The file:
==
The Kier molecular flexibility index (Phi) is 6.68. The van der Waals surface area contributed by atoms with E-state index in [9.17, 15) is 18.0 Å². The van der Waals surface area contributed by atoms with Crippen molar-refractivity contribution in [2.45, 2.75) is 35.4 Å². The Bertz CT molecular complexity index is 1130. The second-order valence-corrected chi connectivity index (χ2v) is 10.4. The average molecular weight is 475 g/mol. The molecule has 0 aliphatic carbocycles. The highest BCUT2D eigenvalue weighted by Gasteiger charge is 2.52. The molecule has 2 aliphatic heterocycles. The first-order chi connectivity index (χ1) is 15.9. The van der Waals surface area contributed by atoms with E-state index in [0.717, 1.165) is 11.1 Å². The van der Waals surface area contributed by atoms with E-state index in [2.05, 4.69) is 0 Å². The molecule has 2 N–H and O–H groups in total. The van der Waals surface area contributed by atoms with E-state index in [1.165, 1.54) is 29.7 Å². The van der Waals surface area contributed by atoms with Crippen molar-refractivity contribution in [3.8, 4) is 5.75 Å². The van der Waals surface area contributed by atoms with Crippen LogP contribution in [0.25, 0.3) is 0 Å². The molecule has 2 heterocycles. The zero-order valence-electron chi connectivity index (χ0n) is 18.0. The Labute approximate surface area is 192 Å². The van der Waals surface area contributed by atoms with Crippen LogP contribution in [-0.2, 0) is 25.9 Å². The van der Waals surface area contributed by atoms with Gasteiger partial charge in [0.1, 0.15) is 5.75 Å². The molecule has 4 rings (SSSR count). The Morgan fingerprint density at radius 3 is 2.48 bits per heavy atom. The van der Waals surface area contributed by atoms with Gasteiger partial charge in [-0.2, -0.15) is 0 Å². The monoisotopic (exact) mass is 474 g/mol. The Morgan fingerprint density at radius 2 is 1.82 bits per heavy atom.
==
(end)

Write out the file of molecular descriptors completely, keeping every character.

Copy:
The Kier molecular flexibility index (Phi) is 6.68. The van der Waals surface area contributed by atoms with E-state index in [9.17, 15) is 18.0 Å². The van der Waals surface area contributed by atoms with Crippen molar-refractivity contribution in [2.45, 2.75) is 35.4 Å². The Bertz CT molecular complexity index is 1130. The second-order valence-corrected chi connectivity index (χ2v) is 10.4. The average molecular weight is 475 g/mol. The molecule has 0 aliphatic carbocycles. The highest BCUT2D eigenvalue weighted by Gasteiger charge is 2.52. The molecule has 2 aliphatic heterocycles. The first-order chi connectivity index (χ1) is 15.9. The van der Waals surface area contributed by atoms with E-state index in [0.717, 1.165) is 11.1 Å². The van der Waals surface area contributed by atoms with E-state index in [2.05, 4.69) is 0 Å². The molecule has 2 N–H and O–H groups in total. The van der Waals surface area contributed by atoms with E-state index in [1.165, 1.54) is 29.7 Å². The van der Waals surface area contributed by atoms with Crippen molar-refractivity contribution in [3.8, 4) is 5.75 Å². The van der Waals surface area contributed by atoms with Crippen LogP contribution in [0.25, 0.3) is 0 Å². The molecule has 2 heterocycles. The zero-order valence-electron chi connectivity index (χ0n) is 18.0. The Labute approximate surface area is 192 Å². The van der Waals surface area contributed by atoms with Crippen LogP contribution in [-0.2, 0) is 25.9 Å². The van der Waals surface area contributed by atoms with Gasteiger partial charge in [0.1, 0.15) is 5.75 Å². The molecule has 4 rings (SSSR count). The Morgan fingerprint density at radius 3 is 2.48 bits per heavy atom. The van der Waals surface area contributed by atoms with Gasteiger partial charge in [-0.2, -0.15) is 0 Å². The monoisotopic (exact) mass is 474 g/mol. The Morgan fingerprint density at radius 2 is 1.82 bits per heavy atom.